Of all the fireground operations, the tasks assigned to the engine company are arguably the most important. Without water being supplied to the fire, buildings eventually would burn themselves to the ground. Engine company duties might consist of stretching a single line to extinguish a garbage can fire or supplying multiple hand-

lines or master streams. To perform these duties, the officer and all personnel assigned to the engine company must be able to determine what size handline to use, how to get it to the proper position, and how to put it into operation. Often, this is not as easy as it sounds.

The type and size of hose carried on your apparatus should be based on the kinds of fires you expect to encounter in your district and the water available to fight these fires. Supply lines generally are three-inch and larger. Handlines for fire attack range from 112-inch to 134-inch, two-inch, and up to 212-inch.

The amount of supply line carried depends on how far the water is from the fire. If you are in a residential setting with hydrants every 800 feet, you know that the engine needs at least 800 feet to be able to stretch from the hydrant to the fire. Realistically, the engine should have more than this because of the possibility of bad hydrants or the occasional need to drop more than one line. Many departments still use split beds of 1,000 feet of three-inch line coupled together. This way, they can either drop a single line up to 2,000 feet or dual lines of 1,000 feet. Departments that have switched to large-diameter hose usually use only one large bed because, with the increased flows available, the need for a second line is almost nonexistent.

Departments that do not have the luxury of a hydrant system must rely on either engine relays or tanker shuttles. The amount of hose required depends on the distance each unit may be expected to cover in a basic relay. One upstate New York village`s SOP always sends one engine company to a drafting position at the river for any working fire in the business district. This company knows that it carries enough hose on the apparatus to reach from the drafting site to different points in the business district. If the fire is reported in a building past the limits of this one pumper, the department knows that the line can either be extended using hose from a second unit for short distances or that a pumper relay may be needed to go longer distances from the river.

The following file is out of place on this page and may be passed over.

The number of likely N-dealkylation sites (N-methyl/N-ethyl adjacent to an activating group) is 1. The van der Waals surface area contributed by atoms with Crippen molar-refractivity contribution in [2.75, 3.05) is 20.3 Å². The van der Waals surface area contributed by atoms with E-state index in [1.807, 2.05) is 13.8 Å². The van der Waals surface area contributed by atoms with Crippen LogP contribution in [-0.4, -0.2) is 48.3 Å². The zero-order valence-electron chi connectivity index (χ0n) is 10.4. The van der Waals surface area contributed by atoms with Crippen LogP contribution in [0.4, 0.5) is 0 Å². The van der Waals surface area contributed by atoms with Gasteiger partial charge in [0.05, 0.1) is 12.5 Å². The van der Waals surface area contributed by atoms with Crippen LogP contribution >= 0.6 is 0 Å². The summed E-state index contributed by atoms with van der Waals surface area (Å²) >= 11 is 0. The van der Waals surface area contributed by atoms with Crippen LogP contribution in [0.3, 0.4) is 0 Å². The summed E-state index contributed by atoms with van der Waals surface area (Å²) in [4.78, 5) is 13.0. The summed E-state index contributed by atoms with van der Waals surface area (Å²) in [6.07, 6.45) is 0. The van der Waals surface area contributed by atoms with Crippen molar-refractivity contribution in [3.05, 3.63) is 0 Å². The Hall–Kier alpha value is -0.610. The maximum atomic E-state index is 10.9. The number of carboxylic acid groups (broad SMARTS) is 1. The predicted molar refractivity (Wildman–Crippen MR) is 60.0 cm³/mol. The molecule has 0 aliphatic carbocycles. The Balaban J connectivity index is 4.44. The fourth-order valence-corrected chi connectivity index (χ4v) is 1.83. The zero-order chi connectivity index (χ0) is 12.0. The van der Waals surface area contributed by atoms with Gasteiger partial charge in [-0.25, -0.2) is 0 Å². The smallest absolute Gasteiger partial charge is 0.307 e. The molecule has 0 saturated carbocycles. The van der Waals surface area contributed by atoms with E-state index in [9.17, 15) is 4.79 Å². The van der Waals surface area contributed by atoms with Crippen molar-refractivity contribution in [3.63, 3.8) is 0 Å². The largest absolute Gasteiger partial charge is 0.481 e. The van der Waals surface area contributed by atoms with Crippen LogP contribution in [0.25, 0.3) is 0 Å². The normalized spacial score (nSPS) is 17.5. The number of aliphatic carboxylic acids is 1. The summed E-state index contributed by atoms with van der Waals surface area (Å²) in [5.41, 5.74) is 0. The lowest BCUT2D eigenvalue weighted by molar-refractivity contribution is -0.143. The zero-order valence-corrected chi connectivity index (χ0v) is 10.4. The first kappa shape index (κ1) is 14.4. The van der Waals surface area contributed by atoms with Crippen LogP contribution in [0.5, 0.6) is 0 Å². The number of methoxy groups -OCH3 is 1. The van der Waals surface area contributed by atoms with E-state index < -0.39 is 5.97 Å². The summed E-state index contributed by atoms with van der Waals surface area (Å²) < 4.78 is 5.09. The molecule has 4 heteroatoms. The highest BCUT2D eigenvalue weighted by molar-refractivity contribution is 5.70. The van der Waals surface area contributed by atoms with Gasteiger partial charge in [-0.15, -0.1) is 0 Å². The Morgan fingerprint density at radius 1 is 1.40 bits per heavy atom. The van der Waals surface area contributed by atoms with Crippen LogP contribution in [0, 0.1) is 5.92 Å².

The size of the supply line is based on how much water must be moved to the scene of the operation. Small fires require small amounts of water, while large fires (or buildings that have the potential to develop into large fires) require large amounts of water.

This may sound overly simplistic, but many companies routinely find themselves without the needed water when the situation turns against them. Prefire plans for both individual structures as well as specific areas should include the anticipated fire flows that will be required. For fires in one- and two-family dwellings, a fire flow of between 400 and 600 gpm is required, unless there are extenuating circumstances. Total involvement, unusually large homes, and exposure problems are some of the factors that might necessitate a larger gpm flow. For commercial properties, stores, and industrial facilities, fire flows must be based on the hazards of each individual property and the degree of involvement. Fire flows of at least 500 to 800 gpm are not uncommon; large facilities may require flows well into the thousands.